Thursday, August 25, 2011

Half Brick Easy Basing Tutorial

 by Gareson
I often see, either on the gaming table or the internet, painted minis that are finished up except for basing.  Now of course for the fanciest basing you'll really need to pre-sculpt or integrate the details ahead of time(see some of Adary's great articles on Just the Bases).  However, if your mini is all painted up and glued onto the base, there are still some nice basing effects can you achieve "around" the planted mini.  There's always simple basing with sand(see this article), but one of my favorites is something I call the "Half Brick" or "Ruined Road" effect.  The concept here is that the base depicts a decayed roadway or tiled chamber which has eroded so that earth or dirt covers half of the base.

For this tutorial I am going to use a Daughter of the Flame mini from Privateer Press(Warmachine).  She's all painted up(more or less) but needs a nice base.  Now of course PP bases, as with most miniature companies, are black discs...mine only appears grey because I glued the figure onto the base before I used my grey primer:
In the pic above you can clearly see the indentation where the metal tab on the bottom of the mini inserts into the "slot" on the base.  Obviously our basing effect will need to erase that(which it will).

Step 1: Creating the Brick(or stone) Effect
For this step you can use any number of materials to create your brick material.  You can use Green Stuff(or any two part modeling putty), spackle(filler) or Vallejo stone texture effect.  However, for this tutorial I will use my preferred material: Milliput.
I like Milliput because it is a simple two part putty that is easy to mix, work with, and, most importantly, dries and hardens fairly quickly.  Within a couple of hours of mixing and applying the Milliput you can paint over it(something like Green Stuff would take longer).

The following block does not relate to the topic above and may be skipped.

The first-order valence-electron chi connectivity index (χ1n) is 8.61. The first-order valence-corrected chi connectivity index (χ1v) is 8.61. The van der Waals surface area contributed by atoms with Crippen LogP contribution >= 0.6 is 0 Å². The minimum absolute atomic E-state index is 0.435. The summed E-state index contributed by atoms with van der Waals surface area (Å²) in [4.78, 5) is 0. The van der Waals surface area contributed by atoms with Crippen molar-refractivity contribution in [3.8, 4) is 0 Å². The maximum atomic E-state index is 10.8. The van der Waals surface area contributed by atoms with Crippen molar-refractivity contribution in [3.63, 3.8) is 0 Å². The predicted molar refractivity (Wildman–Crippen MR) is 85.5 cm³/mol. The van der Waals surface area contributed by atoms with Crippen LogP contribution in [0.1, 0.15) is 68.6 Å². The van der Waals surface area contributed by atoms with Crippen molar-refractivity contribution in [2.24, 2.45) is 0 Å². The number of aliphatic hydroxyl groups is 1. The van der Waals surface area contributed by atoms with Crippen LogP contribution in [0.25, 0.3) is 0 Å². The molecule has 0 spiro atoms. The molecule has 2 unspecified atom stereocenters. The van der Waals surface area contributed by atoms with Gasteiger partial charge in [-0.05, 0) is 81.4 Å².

I mix up a little bit of Milliput and I apply a small ball to the base on the side where I want the brick.  Now certainly you could carefully work around the mini's feet and do the entire base in 'brick', but again, I'm doing a "Ruined Road" style.  With your finger and/or the flat side of an x-acto knife blade, work the Milliput into a flat shape that covers roughly half the base.  I would suggest wetting your fingers or knife blade with a little water because the Milliput is a little tacky.
You'll notice that I've not completely covered the slot on the base; this is not a problem because our sand texture will take care of that later.
Now I take my x-acto knife and cut vertical lines in to establish the rows of bricks...making the lines roughly parallel and equidistant from one another.  Try not to push too hard all the way to the base as you carve these lines as you could cause the Milliput to shift and separate...just gently scribe in the lines.
Now I have gone back with the knife and etched in the horizontal(well really they are at a 45 degree angle in the photo) lines to create the separate bricks of this road(or chamber floor).  At this point the brick effect looks pretty good but to create a little more of a rough stone or weathered effect...
I use and old drybrush and lightly stipple indentations into the Milliput surface.  I can also make larger dents, or even cracks, with the x-acto knife.  The photo doesn't show it on this bright Milliput, but there are some nice surface irregularities that will show up layer with a wash(see below).

Step 2: Painting the Bricks